Oklahoma (2) vs. Syracuse (3) Oklahoma comes within a hair of meeting all the statistical measures, but they give up 68 PPG, and they shoot fouls at 68%. The Orangemen flunk four of the eight tests. Their margin of victory is only nine points, they give up 72 PPG, their rebounding margin is just two, and they shoot fouls at a woeful 63.9%. This figure may be a bit deceiving since big men Oneaku and Jackson are the primary bricklayers and the ball handlers shoot free throws well; but at crunch time, Boeheim cannot go with his best front court because of the threat of putting Oneaku or Jackson on the line. And the Orangemen will want all the front court strength they can muster to combat the tirades of Sooner Blake Griffin, who shoots 63.5% from the field and is the likely Player of the Year. To stay close, ‘Cuse must ring up the register with 3-balls because they will be at a disadvantage in the blocks. Reluctantly, because we favor the ‘Cuse, we see the Sooners advancing.

We like the winner of the Gonzaga-UNC tussle to advance against either Syracuse or Oklahoma.

West Region (Glendale)

UConn (1) vs. Purdue (5). Purdue is a nice team with nice players, but it may be in over its head against a rejuvenated Huskie squad which has found the scorer to replace the injured Jerome Dyson in 6’9” forward Stanley Robinson. Though averaging just 7.1 for the season, Robinson has scored 64 points in the last three games, including 28 in the memorable 6 OT affair against Syracuse in the Big East Tournament. There is no better front line in the tournament than Hakeem Thabeet, Jeff Adrien, and Robinson. Slender Purdue simply cannot do battle with this threesome in the trenches. Purdue does not make up this deficiency in the backcourt where UConn’s Price, Walker, and Austrie will give no ground. Statistically speaking, Connecticut dominates, with a 13 pt scoring margin (77-64), a 47% -38% advantage in FG marksmanship, and an 8 rebound/game advantage. Their foul shooting and 3 FG% are slightly under par at 67.7% and 34.7%, respectively. Purdue has some difficulty scoring (69 PPG) and does not out rebound its opponents. This may be an old-fashioned beat down. Lay the 6.5.

Memphis (2) vs. Missouri (3). Missouri is the new kid on the block. Memphis has been here before. That should count for something. But there are other reasons that the Tigers (of the Missouri variety) may be in trouble. Memphis has the ball handlers to withstand the Mizzou press, and that may open up fast break opportunities for Memphis to attack the rim, which they do very well. There is no better forward scoring tandem in basketball than Missouri’s DeMarre Carroll and Leo Lyons; but after these two, there is a drop-off. No one else scores double figures. Carroll is a transfer from Vanderbilt, who left Nashville to join his uncle, coach Mike Anderson, at Missouri. The Commodores could have used him the last couple of years. Statistically, Memphis kills. They outscore opponents by 15 and impose a 36 FG% on the opposition. Their only drawback is from 3 pt. land where they shot an abysmal 32%, worst of the sweet sixteen. But they were accurate against Maryland in the round of 32. Missouri has a healthy margin of victory (81-66), but their rebounding (no edge) and their foul shooting (66.8%) are questionable. Lay the 4.5.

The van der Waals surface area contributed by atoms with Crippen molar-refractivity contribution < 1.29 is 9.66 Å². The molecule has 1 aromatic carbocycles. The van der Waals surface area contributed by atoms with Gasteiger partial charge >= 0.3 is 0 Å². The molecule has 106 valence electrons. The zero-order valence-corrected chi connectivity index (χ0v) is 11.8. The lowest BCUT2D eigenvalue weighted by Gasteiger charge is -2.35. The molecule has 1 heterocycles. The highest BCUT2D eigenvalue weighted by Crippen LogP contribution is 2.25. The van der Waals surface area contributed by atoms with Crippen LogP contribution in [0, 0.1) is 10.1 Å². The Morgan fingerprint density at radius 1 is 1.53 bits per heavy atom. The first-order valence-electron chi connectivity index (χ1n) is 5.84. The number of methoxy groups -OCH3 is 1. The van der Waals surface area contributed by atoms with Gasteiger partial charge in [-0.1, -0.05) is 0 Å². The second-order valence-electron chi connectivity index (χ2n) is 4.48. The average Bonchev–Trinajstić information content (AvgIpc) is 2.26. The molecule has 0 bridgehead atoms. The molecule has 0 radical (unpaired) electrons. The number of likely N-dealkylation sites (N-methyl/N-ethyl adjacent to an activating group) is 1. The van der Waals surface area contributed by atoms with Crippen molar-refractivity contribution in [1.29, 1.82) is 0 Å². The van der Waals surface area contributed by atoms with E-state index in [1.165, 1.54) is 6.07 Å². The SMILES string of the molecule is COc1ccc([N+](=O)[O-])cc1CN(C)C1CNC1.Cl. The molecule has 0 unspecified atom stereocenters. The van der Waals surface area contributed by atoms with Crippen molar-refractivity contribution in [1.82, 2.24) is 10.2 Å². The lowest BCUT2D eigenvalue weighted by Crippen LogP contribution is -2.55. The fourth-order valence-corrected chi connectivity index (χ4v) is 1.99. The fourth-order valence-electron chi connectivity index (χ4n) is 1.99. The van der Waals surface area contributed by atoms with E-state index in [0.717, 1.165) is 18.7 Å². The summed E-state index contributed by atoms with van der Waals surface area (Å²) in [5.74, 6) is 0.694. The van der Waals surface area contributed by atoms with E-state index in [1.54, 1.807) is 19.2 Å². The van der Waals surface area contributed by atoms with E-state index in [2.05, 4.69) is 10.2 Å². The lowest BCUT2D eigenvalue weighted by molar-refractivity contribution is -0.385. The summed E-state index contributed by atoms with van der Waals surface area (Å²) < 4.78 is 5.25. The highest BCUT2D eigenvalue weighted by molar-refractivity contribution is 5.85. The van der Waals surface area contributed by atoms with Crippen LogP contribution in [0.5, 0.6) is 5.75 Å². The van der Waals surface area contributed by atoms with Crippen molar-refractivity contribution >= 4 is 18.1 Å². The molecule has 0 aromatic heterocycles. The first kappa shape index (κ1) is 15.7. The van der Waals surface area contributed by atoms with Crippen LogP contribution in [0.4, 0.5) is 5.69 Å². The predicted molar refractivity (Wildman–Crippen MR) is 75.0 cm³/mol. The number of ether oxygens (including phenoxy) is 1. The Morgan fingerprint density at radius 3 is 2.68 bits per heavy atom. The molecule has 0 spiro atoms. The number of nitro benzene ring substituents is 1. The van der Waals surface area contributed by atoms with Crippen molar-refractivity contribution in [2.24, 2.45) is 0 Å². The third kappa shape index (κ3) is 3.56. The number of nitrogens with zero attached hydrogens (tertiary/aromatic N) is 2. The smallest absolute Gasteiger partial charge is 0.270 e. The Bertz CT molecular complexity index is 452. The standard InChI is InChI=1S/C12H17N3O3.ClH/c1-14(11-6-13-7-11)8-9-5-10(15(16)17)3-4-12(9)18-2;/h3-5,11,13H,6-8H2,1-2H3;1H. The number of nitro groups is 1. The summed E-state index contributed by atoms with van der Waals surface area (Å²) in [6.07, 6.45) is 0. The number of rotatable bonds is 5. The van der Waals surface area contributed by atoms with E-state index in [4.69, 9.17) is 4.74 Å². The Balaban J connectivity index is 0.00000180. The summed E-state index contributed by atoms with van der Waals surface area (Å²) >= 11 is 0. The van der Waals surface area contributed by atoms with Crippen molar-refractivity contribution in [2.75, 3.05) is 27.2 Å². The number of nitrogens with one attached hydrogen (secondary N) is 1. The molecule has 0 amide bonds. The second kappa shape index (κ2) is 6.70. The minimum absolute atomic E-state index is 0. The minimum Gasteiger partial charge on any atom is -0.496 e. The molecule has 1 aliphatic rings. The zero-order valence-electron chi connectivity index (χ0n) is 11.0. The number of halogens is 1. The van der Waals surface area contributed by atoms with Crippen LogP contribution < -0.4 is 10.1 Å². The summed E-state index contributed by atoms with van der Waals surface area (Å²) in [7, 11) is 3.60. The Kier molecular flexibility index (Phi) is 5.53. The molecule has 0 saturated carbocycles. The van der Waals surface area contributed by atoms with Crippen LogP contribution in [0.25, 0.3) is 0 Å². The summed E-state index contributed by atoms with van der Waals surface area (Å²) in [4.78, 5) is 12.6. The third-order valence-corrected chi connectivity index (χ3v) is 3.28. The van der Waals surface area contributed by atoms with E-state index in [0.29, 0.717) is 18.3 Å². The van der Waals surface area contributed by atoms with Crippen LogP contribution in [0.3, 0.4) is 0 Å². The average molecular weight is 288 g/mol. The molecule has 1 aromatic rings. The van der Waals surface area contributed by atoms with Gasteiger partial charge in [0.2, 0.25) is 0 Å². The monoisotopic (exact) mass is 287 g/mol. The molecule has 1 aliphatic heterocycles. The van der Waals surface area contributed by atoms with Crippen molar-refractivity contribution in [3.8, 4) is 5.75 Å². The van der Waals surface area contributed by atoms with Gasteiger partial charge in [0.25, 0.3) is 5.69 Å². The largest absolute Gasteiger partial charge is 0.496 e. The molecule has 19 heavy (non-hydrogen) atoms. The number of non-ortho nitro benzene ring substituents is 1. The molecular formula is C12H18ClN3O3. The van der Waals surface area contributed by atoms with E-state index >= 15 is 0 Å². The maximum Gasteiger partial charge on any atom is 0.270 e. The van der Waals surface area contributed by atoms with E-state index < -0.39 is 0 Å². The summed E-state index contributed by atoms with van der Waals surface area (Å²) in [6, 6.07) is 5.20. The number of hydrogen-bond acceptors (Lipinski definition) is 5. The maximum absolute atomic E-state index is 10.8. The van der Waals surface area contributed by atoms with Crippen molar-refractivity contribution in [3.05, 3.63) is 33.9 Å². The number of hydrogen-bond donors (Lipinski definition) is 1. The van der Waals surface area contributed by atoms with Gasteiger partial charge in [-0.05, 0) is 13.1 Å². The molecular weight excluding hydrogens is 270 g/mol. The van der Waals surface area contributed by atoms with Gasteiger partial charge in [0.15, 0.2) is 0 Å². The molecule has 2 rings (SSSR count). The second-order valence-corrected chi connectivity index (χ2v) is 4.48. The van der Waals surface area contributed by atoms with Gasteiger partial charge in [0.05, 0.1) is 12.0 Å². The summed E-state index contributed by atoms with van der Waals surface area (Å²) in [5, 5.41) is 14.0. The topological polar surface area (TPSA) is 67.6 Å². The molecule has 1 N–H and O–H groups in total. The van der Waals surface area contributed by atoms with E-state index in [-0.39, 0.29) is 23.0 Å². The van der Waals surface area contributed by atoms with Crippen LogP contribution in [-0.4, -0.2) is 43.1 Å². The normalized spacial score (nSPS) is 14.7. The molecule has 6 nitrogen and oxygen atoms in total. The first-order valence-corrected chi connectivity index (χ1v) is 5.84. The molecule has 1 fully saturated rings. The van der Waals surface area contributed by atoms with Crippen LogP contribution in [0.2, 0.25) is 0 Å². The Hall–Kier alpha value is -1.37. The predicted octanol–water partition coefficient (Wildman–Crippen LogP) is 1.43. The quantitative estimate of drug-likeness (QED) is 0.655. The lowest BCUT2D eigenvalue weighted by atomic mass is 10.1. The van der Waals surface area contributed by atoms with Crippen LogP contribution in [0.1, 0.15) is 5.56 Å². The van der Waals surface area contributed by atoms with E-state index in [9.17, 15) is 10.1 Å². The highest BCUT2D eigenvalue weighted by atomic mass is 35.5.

In the regional finals, we see a contest between Memphis and UConn that is too close to call. Check Today’s Selections II on game day for a pick.

Midwest Regional (Indianapolis)

Louisville (1) vs. Arizona (12). When the season began, Arizona found itself without a coach and without a starting five. When Lute Olson retired, and Mike Dunlap refused an interim appointment, hand-me-down Russ Fennell took over. Meanwhile, three prize recruits opted to go elsewhere. It took most of the season for the Wildcats to develop reliable complements to stars Budinger, Hill, and Wise; but having filled out their starting quintet, they are left with no bench. Against Louisville, which presses relentlessly and has a deep bench, the end is in sight for the Wildcats, whose average margin of victory is a scant 4 points (72-68) and who relinquish 44% FG%. On the plus side, they shoot 39.5% from 3 point land and 73.4% from the stripe. Louisville’s only deficiency is from the foul line (64.3%). Arizona will have to pitch a perfect game to keep this one close. Lay the nine.

Michigan State (2) vs. Kansas (3). Michigan State won a previous meeting at East Lansing, 75-62; but the Jayhawks feature four freshmen in their rotation who are better players now than they were then. And Kansas, alone among the Sweet Sixteen, meets all of the statistical measures we are following. Significantly, they shoot 48% from the field and give up just 39%; outrebound by seven; shoot 38% from 3 point land; and shoot 72.8% from the stripe. These are very strong numbers. The Spartans come up short in four of the eight categories. We suspect that the combination of Collins and Aldrich is better than anything that Michigan State can come up with.

If Louisville plays Kansas in the regional final, the Cardinals’ experience and pressure is likely to overcome any edge Kansas may have in the statistics. As all gamblers know, no matter the advantage going in, the game still has to be played on the court.